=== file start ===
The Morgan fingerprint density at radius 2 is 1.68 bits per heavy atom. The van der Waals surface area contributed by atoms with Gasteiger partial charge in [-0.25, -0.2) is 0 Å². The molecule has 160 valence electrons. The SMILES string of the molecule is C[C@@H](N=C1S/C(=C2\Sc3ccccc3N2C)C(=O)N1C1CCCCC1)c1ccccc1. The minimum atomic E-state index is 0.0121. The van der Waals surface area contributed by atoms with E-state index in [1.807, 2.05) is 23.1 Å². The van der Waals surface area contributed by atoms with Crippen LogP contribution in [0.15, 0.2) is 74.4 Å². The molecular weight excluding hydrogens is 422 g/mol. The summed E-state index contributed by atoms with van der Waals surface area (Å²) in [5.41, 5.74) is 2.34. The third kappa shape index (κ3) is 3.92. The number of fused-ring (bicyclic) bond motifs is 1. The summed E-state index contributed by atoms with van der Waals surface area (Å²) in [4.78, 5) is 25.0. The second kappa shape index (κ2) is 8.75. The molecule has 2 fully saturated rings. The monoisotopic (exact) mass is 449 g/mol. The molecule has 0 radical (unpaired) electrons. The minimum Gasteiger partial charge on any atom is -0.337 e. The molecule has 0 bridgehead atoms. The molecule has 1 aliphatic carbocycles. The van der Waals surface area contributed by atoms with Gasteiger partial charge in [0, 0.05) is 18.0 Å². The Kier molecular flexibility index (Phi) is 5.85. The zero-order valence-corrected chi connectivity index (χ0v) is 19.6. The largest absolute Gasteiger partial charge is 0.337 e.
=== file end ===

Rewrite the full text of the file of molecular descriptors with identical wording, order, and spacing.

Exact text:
The Morgan fingerprint density at radius 2 is 1.68 bits per heavy atom. The van der Waals surface area contributed by atoms with Gasteiger partial charge in [-0.25, -0.2) is 0 Å². The molecule has 160 valence electrons. The SMILES string of the molecule is C[C@@H](N=C1S/C(=C2\Sc3ccccc3N2C)C(=O)N1C1CCCCC1)c1ccccc1. The minimum atomic E-state index is 0.0121. The van der Waals surface area contributed by atoms with E-state index in [1.807, 2.05) is 23.1 Å². The van der Waals surface area contributed by atoms with Crippen LogP contribution in [0.15, 0.2) is 74.4 Å². The molecular weight excluding hydrogens is 422 g/mol. The summed E-state index contributed by atoms with van der Waals surface area (Å²) in [5.41, 5.74) is 2.34. The third kappa shape index (κ3) is 3.92. The number of fused-ring (bicyclic) bond motifs is 1. The summed E-state index contributed by atoms with van der Waals surface area (Å²) in [4.78, 5) is 25.0. The second kappa shape index (κ2) is 8.75. The molecule has 2 fully saturated rings. The monoisotopic (exact) mass is 449 g/mol. The molecule has 0 radical (unpaired) electrons. The minimum Gasteiger partial charge on any atom is -0.337 e. The molecule has 0 bridgehead atoms. The molecule has 1 aliphatic carbocycles. The van der Waals surface area contributed by atoms with Gasteiger partial charge in [0, 0.05) is 18.0 Å². The Kier molecular flexibility index (Phi) is 5.85. The zero-order valence-corrected chi connectivity index (χ0v) is 19.6. The largest absolute Gasteiger partial charge is 0.337 e.